India on Thursday demanded that Pakistan release an alleged spy after the International Court of Justice called for a review of a death sentence against him.
The arch-rivals each declared victory after the world court ruling made late Wednesday. But with 49-year-old Kulbhushan Jadhav still held in secret, his case risked setting off new tensions between the nuclear-armed neighbours.
India's Foreign Minister Subrahmanyam Jaishankar said Jadhav, a former navy officer, "is in the illegal custody of Pakistan under fabricated charges" as he welcomed the court ruling.
"Yesterday's judgement is not only a vindication of India and Mr Jadhav but for all those who believe in the rule of law and the sanctity of international conventions," the minister added.
Jaishankar insisted that Jadhav "is innocent of the charges levelled against him" and had been forced to confess without access to a lawyer.
"We once again call upon Pakistan to release and repatriate him forthwith."
The ICJ said Pakistan must give India consular access to the prisoner, give Jadhav proper representation and review the death sentence. But it rejected India's demand that Jadhav be freed.
India-Pakistan spy case ruling due at world court
The International Court of Justice will decide Wednesday on India's bid to remove an alleged spy from death row in Pakistan, in a case that has stoked tensions between the South Asian rivals.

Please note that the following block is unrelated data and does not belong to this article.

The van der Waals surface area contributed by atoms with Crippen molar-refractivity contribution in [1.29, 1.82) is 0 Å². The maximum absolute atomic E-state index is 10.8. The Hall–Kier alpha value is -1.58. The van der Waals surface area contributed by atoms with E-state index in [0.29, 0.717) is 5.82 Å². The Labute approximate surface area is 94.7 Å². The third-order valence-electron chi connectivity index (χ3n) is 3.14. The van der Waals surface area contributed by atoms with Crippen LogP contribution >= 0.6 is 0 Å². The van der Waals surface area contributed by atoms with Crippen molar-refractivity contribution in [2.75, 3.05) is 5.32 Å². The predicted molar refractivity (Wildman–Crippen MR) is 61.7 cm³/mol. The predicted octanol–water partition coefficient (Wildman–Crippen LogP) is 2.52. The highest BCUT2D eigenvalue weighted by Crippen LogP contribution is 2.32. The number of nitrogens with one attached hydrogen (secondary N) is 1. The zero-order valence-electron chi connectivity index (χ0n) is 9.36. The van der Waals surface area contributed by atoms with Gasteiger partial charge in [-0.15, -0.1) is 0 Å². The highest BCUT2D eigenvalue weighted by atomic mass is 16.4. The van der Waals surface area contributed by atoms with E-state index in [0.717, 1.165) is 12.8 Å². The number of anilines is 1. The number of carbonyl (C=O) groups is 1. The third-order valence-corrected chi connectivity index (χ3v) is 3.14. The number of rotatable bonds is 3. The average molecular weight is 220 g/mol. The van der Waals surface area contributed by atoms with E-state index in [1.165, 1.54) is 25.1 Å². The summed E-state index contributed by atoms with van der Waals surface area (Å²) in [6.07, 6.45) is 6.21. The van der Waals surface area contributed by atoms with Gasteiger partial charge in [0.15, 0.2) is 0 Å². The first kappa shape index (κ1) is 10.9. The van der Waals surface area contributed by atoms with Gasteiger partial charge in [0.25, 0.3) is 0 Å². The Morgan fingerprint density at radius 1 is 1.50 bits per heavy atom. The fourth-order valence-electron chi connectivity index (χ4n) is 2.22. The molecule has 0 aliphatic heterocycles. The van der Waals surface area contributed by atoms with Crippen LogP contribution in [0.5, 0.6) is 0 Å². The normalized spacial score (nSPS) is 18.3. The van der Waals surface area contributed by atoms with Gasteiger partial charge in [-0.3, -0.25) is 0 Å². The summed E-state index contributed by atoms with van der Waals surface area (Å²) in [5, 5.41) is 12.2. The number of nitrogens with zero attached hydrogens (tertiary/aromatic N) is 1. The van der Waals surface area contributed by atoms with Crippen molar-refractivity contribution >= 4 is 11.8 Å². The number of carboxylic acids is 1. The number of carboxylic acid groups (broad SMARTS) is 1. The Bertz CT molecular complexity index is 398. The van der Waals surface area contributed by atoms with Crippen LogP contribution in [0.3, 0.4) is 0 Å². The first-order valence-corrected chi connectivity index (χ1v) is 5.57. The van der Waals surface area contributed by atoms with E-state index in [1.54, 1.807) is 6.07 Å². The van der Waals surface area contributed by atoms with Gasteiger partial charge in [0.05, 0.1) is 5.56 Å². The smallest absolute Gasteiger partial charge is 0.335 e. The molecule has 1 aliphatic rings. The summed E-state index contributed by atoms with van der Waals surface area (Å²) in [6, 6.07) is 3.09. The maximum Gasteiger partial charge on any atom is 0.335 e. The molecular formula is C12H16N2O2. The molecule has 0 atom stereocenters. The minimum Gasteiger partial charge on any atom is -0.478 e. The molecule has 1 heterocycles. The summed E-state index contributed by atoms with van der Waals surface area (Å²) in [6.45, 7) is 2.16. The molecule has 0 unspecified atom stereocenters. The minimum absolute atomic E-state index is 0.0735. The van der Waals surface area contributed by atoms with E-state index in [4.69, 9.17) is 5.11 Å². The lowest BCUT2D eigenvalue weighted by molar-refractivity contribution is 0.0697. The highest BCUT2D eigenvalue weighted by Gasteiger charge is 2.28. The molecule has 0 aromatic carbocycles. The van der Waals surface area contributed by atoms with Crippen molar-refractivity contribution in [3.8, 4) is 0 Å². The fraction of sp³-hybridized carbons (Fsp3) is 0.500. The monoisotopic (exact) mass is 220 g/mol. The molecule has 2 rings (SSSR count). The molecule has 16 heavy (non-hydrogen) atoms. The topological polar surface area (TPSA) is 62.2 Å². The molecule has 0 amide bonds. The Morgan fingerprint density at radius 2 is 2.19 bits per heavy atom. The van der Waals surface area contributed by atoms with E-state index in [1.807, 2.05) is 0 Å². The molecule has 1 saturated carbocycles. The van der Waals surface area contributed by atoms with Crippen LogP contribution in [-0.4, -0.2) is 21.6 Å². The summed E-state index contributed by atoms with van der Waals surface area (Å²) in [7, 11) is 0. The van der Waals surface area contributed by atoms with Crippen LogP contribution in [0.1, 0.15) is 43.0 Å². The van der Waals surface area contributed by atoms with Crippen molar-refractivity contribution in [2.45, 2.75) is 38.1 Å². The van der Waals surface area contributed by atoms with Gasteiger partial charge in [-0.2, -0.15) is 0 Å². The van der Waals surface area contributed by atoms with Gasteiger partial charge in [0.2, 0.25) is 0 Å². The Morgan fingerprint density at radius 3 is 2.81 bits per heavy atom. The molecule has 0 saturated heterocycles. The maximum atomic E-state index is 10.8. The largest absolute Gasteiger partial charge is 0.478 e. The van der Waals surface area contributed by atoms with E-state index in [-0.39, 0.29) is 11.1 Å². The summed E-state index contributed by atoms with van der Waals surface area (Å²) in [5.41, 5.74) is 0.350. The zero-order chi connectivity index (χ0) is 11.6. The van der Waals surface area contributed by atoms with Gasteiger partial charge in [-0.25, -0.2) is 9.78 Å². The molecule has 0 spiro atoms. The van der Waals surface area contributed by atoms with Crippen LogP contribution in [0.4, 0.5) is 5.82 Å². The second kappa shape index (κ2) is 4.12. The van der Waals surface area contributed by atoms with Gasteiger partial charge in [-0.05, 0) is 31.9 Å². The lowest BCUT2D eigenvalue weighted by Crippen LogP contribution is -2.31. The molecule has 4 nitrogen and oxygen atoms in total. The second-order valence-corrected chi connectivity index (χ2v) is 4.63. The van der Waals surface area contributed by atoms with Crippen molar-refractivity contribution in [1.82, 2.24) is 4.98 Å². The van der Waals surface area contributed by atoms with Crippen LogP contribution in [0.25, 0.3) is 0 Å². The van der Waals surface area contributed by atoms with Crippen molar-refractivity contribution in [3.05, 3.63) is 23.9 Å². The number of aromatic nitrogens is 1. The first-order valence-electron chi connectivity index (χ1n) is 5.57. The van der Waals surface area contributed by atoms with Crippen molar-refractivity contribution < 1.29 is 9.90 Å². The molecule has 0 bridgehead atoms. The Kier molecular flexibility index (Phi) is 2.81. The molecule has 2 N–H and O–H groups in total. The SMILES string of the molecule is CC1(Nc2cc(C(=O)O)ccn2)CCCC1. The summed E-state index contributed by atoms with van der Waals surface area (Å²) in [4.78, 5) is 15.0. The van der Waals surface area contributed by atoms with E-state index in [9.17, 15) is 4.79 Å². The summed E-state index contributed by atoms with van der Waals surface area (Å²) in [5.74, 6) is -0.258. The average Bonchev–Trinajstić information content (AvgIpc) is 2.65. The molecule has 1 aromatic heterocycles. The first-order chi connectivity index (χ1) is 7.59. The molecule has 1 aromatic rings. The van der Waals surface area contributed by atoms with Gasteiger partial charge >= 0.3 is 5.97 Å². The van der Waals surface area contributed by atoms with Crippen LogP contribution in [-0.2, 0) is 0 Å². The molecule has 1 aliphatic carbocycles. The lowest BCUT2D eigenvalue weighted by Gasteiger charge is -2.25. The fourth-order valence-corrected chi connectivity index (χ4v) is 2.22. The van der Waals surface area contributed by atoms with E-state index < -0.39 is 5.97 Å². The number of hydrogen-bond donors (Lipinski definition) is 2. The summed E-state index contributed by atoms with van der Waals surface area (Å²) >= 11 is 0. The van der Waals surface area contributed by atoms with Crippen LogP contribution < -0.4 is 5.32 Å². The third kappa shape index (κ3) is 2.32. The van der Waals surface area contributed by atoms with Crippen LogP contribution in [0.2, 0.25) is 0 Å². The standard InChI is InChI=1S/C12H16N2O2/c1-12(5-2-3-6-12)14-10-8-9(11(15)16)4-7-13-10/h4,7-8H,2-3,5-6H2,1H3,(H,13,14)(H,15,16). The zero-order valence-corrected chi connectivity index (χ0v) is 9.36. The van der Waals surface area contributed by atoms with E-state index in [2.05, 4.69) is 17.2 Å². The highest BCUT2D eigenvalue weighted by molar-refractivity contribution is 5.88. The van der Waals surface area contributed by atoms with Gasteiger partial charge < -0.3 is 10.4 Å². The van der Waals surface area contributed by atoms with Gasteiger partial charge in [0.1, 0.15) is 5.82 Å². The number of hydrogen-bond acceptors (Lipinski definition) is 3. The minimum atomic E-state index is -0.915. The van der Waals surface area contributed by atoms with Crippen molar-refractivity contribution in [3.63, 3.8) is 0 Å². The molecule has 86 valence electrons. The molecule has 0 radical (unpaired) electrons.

Kulbhushan Sudhir Jadhav, a former Indian navy officer, was arrested in Pakistan's restive southwestern province of Baluchistan in March 2016 on charges of espionage.
The 48-year-old was then sentenced to death by a Pakistani military court in 2017, sparking outrage in India.
The Hague-based ICJ, which is the UN's top court, said it "will deliver, on Wednesday 17 July 2019, its Judgment in the Jadhav case (India v. Pakistan)" at 1300 GMT.
India insists that Jadhav was not a spy and says he was kidnapped in Pakistan. New Delhi is asking the ICJ to order Islamabad to annul the sentence.
India's lawyers told the court in February that it was a "farcical case" based on "malicious propaganda", while Pakistan's lawyers hit back by accusing Jadhav of "terrorism".
The last hearing coincided with a sharp spike in tensions between the two nuclear-armed neighbours after a suicide bombing in restive Kashmir, although relations have since improved.
The ICJ was set up in 1946 to rule in disputes between countries.
The court has already intervened previously in the case, issuing an urgent order in 2017 telling Pakistan to stay Jadhav's execution while it dealt with the issue in more detail.